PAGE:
After graduation from an accredited program, a technologist can choose to earn a certification in positron emission tomography (PET) or nuclear cardiology. PET uses a machine that creates a three-dimensional image of a part of the body, such as the brain. Nuclear cardiology uses radioactive drugs to obtain images of the heart. Patients may exercise during the imaging process while the technologist creates images of the heart and blood flow.
Some nuclear medicine technologists work in support of researchers in the development of new nuclear medicine applications in imagery or therapy.
Nuclear medicine technologists held about 18,500 jobs in 2019. The largest employers of nuclear medicine technologists were as follows:
|Hospitals; state, local, and private||73%|
|Offices of physicians||16|
|Medical and diagnostic laboratories||6|
|Outpatient care centers||3|
Technologists are on their feet for long periods and may need to lift or turn patients who are disabled.
Injuries and Illnesses
Although radiation hazards exist in this occupation, they are minimized by the use of gloves and other shielding devices. Nuclear medicine technologists wear badges that measure radiation levels in the radiation area. Instruments monitor their radiation exposure and detailed records are kept on how much radiation they get over their lifetime. When preparing radioactive drugs, technologists use safety procedures to minimize radiation exposure to patients, other healthcare workers, and themselves.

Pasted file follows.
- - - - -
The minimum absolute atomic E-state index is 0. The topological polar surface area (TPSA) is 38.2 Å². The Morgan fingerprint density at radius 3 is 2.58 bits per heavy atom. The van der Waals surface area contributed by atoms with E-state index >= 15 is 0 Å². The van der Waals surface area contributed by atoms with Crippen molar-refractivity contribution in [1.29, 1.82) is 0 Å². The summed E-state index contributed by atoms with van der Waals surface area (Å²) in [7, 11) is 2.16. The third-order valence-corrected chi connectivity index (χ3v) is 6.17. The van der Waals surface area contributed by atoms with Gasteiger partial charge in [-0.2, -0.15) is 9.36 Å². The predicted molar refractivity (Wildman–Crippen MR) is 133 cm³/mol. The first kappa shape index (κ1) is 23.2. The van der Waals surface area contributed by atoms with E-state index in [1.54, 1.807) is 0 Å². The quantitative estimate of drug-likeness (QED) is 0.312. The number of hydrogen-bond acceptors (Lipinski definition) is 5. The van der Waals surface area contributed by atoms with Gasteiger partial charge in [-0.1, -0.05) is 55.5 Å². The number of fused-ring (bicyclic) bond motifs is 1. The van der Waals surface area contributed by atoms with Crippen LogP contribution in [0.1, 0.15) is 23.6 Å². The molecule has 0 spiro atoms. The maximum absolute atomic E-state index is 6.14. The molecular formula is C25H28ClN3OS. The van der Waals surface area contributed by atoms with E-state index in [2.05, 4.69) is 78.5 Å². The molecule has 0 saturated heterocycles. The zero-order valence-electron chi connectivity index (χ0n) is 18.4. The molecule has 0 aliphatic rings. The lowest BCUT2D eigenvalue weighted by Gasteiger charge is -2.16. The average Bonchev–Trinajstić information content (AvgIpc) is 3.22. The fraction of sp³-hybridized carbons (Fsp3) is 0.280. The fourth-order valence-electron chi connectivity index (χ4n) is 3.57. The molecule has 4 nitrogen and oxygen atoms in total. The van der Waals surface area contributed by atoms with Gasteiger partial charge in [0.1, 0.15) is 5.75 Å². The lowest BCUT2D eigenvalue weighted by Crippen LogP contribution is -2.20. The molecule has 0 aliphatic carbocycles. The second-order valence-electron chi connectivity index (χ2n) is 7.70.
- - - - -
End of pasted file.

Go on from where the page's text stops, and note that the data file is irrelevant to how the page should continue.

Like other healthcare workers, nuclear medicine technologists may be exposed to infectious diseases.
Most nuclear medicine technologists work full time. Some nuclear medicine technologists work evenings, weekends, or nights.
This table shows a list of occupations with job duties that are similar to those of nuclear medicine technologists.
|Occupation||Job Duties||Entry-Level Education||Median Annual Pay, May 2019|
Biological technicians help biological and medical scientists conduct laboratory tests and experiments.
Diagnostic Medical Sonographers and Cardiovascular Technologists and Technicians, Including Vascular Technologists
Diagnostic medical sonographers and cardiovascular technologists and technicians, including vascular technologists operate special imaging equipment to create images or to conduct tests.
Clinical Laboratory Technologists and Technicians
Clinical laboratory technologists and technicians collect samples and perform tests to analyze body fluids, tissue, and other substances.
Nuclear technicians assist physicists, engineers, and other professionals in nuclear research and nuclear energy production.
Radiation therapists treat cancer and other diseases in patients by administering radiation treatments.
Radiologic and MRI Technologists
Radiologic technologists perform diagnostic imaging examinations on patients. MRI technologists operate magnetic resonance imaging (MRI) scanners to create diagnostic images.
For more information about nuclear and radiologic medicine, visit
For a list of accredited programs in nuclear medicine technology, visit
For more information about certification for nuclear medicine technologists, visit
Bureau of Labor Statistics, U.S. Department of Labor, Occupational Outlook Handbook, Nuclear Medicine Technologists,
at https://www.bls.gov/ooh/healthcare/nuclear-medicine-technologists.htm (visited ).